During summer 2019, blackouts struck both Madison, Wisconsin, and Midtown Manhattan in New York, leaving thousands of people in each city without power for hours on end.
Both outages were set off by small-scale accidents that spiraled into major catastrophes; in New York City, a transformer fire around West 64th Street darkened the lights in Times Square, the Theater District and the Upper West Side, whereas an explosion at a substation along Madison’s East Washington Avenue left 12,000 people in and around the city’s downtown without electricity for the better part of a day.
Blackouts can trigger additional chaos—for example, in both New York and Madison, people were trapped in elevators for hours and traffic lights went dark across each city. That’s one reason Line Roald, an assistant professor of electrical and computer engineering at the University of Wisconsin-Madison, is working to forecast disruptions before they happen, and in the process, help the power grid become more resilient.
“Rare, high-impact events are, by definition, difficult to predict,” says Roald. “We need to create new tools that can address uncertainty across several different scales.”
With support from the U.S. Department of Energy, Roald is developing new methods based on mathematical optimization that will help reliably deliver power, even when a catastrophe occurs.
It’s one of the DOE’s grand challenges for the 21st century, and Roald recognizes that the project is taking on increasing urgency.
“There’s evidence that the frequency of high-impact events like wildfires, floods and heat waves is increasing with climate change,” says Roald.
And disasters aren’t the only unpredictable factors that have the potential to disrupt the power grid. A main focus of Roald’s research is incorporating electricity derived from renewable sources, like solar and wind, into the energy infrastructure.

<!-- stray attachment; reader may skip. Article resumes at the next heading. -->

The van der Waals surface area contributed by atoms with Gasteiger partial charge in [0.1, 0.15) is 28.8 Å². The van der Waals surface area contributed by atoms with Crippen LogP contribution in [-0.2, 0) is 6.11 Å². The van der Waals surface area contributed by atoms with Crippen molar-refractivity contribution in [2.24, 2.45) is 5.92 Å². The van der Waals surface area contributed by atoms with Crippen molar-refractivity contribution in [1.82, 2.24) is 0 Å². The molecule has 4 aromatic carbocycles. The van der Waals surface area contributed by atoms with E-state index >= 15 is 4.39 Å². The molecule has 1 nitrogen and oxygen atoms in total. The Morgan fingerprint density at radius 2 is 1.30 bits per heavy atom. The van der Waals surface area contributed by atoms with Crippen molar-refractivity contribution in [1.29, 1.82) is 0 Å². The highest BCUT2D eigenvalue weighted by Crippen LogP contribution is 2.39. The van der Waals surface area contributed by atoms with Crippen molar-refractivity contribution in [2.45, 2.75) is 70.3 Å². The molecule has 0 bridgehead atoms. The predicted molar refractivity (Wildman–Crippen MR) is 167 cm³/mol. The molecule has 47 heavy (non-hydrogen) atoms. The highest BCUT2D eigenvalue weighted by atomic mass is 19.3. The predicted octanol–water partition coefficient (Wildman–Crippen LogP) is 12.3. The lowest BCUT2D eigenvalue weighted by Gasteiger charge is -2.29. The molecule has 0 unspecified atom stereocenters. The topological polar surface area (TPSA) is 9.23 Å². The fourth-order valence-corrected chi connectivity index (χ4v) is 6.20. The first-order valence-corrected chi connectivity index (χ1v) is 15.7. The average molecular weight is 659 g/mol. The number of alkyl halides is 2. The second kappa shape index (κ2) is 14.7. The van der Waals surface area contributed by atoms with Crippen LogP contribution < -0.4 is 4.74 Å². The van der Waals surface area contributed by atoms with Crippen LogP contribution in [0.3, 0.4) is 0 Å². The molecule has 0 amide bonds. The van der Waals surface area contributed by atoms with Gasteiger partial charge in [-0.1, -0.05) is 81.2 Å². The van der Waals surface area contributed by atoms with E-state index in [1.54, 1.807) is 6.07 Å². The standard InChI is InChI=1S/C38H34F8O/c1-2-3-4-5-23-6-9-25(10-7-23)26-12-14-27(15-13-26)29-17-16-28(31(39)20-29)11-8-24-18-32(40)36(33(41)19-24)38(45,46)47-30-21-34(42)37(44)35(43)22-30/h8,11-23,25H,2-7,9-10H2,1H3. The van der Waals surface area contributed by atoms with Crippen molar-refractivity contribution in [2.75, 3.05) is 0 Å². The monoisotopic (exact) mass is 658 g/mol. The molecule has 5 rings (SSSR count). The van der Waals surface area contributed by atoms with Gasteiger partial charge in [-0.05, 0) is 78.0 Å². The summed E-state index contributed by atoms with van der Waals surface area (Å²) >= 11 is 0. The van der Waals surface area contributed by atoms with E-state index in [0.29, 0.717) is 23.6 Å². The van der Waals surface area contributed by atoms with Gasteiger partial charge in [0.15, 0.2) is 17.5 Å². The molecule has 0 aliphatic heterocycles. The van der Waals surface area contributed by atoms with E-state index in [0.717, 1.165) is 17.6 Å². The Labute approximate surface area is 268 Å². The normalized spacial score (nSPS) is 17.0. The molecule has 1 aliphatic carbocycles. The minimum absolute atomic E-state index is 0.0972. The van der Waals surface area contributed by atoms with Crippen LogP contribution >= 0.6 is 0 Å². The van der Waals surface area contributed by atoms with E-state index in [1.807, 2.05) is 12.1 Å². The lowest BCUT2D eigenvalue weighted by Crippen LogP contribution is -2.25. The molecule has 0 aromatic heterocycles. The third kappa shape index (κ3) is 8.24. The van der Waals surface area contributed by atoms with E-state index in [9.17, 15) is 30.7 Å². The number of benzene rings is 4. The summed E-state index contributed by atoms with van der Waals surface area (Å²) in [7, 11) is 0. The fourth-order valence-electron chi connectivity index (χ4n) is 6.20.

Renewable energy adds an added layer of uncertainty to the challenges of predicting rare, high-impact events. After all, the amount of available solar or wind power varies day by day and even hour by hour with the weather.
That’s why Roald’s ongoing research projects aim to help our power delivery system accommodate the inherent variability that comes with adding renewable energy into the grid.
Our modern grid usually distributes electricity in the form of so-called “three-phase power,” which is why transmission lines usually have a trio of wires strung from pole to pole. The three phases each represent staggered cycles of alternating electric current, which allows for constant power delivery.
Most appliances only need single-phase power to run, but large motors can take advantage of three-phase power to generate a rotating electric field. That’s why farmers and manufacturers often need to draw on three-phase power to run their heavy equipment.
When the current or voltage in one of the phases is out of balance with the others, motors and transformers may overheat and vibrate excessively.
And when an energy grid incorporates renewable power (for example, a rural neighborhood in which some of the houses have rooftop solar arrays), unbalances are expected to become more likely.
“It’s an important problem for agriculture,” says Roald. “Unbalanced voltage can cause motors to fail prematurely, and incur high cost for the customers.”
With support from the U.S. DOE, Roald has been working for the past year to develop optimization models to help the grid avoid unbalanced voltages as more and more electricity comes from renewable sources. It’s a project that is particularly important for farmers in rural Wisconsin and across the nation, as agricultural consumers frequently draw upon three-phase power.
Rural areas aren’t the only places that need reliable power: Big cities also must manage uncertainty when adding electricity from renewable sources into the grid.
And America’s largest metropolis, New York City, has tapped the expertise of Roald and Electrical and Computer Engineering Professor Giri Venkataramanan to help ensure continuous power delivery as more and more electricity coming into Manhattan originates from renewable sources.
In July 2019, Venkataramanan and Roald traveled to New York City to discuss the project with representatives from the New York Power Authority. As it turned out, the timing was serendipitous.
“We got back from New York just hours before the blackout,” says Roald. “It really drove home the importance of this research.”
Author: Sam Million-Weaver